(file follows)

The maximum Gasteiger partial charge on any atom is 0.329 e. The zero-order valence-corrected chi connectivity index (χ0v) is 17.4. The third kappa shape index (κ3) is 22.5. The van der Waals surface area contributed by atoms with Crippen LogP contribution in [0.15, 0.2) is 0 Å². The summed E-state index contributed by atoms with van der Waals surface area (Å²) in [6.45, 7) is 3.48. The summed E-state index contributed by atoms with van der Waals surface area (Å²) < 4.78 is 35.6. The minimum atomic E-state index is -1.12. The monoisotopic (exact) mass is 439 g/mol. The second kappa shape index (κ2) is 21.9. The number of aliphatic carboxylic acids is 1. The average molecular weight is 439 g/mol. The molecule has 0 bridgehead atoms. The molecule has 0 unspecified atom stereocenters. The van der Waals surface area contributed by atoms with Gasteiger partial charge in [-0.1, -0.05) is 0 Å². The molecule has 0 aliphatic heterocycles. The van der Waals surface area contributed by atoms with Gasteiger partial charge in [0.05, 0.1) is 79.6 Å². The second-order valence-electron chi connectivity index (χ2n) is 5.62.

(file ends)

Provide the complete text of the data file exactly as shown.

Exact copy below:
The maximum Gasteiger partial charge on any atom is 0.329 e. The zero-order valence-corrected chi connectivity index (χ0v) is 17.4. The third kappa shape index (κ3) is 22.5. The van der Waals surface area contributed by atoms with Crippen LogP contribution in [0.15, 0.2) is 0 Å². The summed E-state index contributed by atoms with van der Waals surface area (Å²) in [6.45, 7) is 3.48. The summed E-state index contributed by atoms with van der Waals surface area (Å²) < 4.78 is 35.6. The minimum atomic E-state index is -1.12. The monoisotopic (exact) mass is 439 g/mol. The second kappa shape index (κ2) is 21.9. The number of aliphatic carboxylic acids is 1. The average molecular weight is 439 g/mol. The molecule has 0 bridgehead atoms. The molecule has 0 unspecified atom stereocenters. The van der Waals surface area contributed by atoms with Gasteiger partial charge in [-0.1, -0.05) is 0 Å². The molecule has 0 aliphatic heterocycles. The van der Waals surface area contributed by atoms with Gasteiger partial charge in [0.05, 0.1) is 79.6 Å². The second-order valence-electron chi connectivity index (χ2n) is 5.62.